A proliferation of deepfakes may lead people to cast doubt on videos that are real by making it easier for someone in a compromising video to claim that the video was a deepfake. This phenomenon has been dubbed 'the liar's dividend'. As the public becomes more familiar with the concept of deepfakes, they will become more sceptical of videos in general, and it will become more plausible to dismiss authentic videos as fake.
The AI technology being used to develop deepfakes and synthetic media is relatively nascent, however, the technology has already developed to the point that it can perfectly generate fake still images, and video and audio manipulation capabilities are not far behind. There have been several notable examples of deepfakes that have garnered mainstream attention such as this public address from 'President Obama' or Jim Carrey taking on Jack Nicholson's role in The Shining.
The Legal Position
The law has not currently caught up to the technology in this space and existing regulatory gaps must be filled. Additionally, there are also positive real-world applications for deepfake technology. Deepfakes and synthetic media is set to have a positive impact on a number of commercial uses such as in the banking industry, where AI chatbots will serve as life like customer service agents, removing the need for human interaction. In the Accessibility space, the technology is expected to help disabled individuals augment themselves and regain agency and their independence. For example, allowing people with ALS can record their voice before they lose the ability to speak and then use AI technology to digitally recreate their voices in the future.
There is currently no comprehensive legislative framework aimed specifically at tackling deepfakes in the UK. However, there are a number of existing avenues of legal action that may be drawn upon. For instance, a harmed individual may attempt to have deepfakes removed from media platforms by obtaining an injunction pursuant to a copyright infringement claim. This may be difficult to assert given the number of different rights holders and will depend on the specific images and/or content being used in the deepfake and whether they amount to an act of 'copying' (in whole or substantial part) of the copyrighted work being asserted.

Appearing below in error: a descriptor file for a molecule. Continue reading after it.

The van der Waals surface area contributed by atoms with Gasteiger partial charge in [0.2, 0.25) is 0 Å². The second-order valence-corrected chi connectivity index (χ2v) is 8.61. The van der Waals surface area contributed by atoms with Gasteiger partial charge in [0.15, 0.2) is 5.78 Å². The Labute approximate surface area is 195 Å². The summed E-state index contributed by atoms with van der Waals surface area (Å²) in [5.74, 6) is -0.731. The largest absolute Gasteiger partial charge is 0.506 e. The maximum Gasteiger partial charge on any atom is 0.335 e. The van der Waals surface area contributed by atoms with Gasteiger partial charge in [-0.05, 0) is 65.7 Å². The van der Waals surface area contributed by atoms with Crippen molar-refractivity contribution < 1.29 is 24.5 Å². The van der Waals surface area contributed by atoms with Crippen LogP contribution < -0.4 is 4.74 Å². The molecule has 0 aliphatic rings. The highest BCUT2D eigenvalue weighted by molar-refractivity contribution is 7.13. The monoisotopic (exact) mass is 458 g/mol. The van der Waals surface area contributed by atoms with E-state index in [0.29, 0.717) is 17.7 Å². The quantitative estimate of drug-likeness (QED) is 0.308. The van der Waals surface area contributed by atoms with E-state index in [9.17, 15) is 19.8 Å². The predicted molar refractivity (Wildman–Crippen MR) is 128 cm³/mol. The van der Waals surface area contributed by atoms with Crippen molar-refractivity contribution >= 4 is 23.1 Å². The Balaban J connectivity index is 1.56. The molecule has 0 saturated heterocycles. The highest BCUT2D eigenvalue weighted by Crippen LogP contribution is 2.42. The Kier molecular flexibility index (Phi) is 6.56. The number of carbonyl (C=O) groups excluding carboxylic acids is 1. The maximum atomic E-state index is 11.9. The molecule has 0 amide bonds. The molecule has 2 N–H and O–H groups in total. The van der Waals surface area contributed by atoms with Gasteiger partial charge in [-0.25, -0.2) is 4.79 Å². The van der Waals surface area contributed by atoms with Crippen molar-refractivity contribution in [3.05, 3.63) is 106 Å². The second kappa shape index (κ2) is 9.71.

In addition, depending on the context, deepfakes may fall under the one of the fair dealing exemptions in the Copyright, Designs and Patents Act 1998 (CDPA) (e.g. parody; current events).
At present, it therefore seems that the UK copyright framework is not appropriately set-up to deal with deepfakes. That being said, regulators and law makers are making efforts to address this issue. For instance, the World Intellectual Property Organisation (WIPO) recently published 'The Revised Issues Paper on Intellectual Property Policy and Artificial Intelligence'. The paper questioned whether the copyright system was an appropriate vehicle to regulate deepfakes, or whether a new audiovisual framework was required. WIPO also questioned who the copyright should belong to and whether there should be a system of equitable remuneration for persons whose likenesses and 'performances' are used in a deepfake.
Image rights are not formally recognised in the UK; however, English case law has developed to offer protection where an individual's image is commercially misappropriated.
In Fenty v Arcadia Group, UK high street retailer Topshop, featured singer Rihanna on one of its t-shirts which it made available for purchase in its UK stores. However, the singer was not connected with the company and had not consented to the use of her image on the t-shirt. Consequently, Rihanna pursued a 'passing-off' claim before the UK High Court. In its judgment, the Court held that a substantial number of purchasers would be confused/deceived into thinking that the t-shirt had been endorsed by Rihanna, would have bought it for that reason, and that this would be damaging to her goodwill. The UK Court of Appeal upheld the High Court's decision, unanimously dismissing the appeal. Despite Rihanna's success in the case, the Court made it clear that the use of the image of a person on garment was not itself passing off and that under English law a celebrity does not have a right to control the use of their image generally.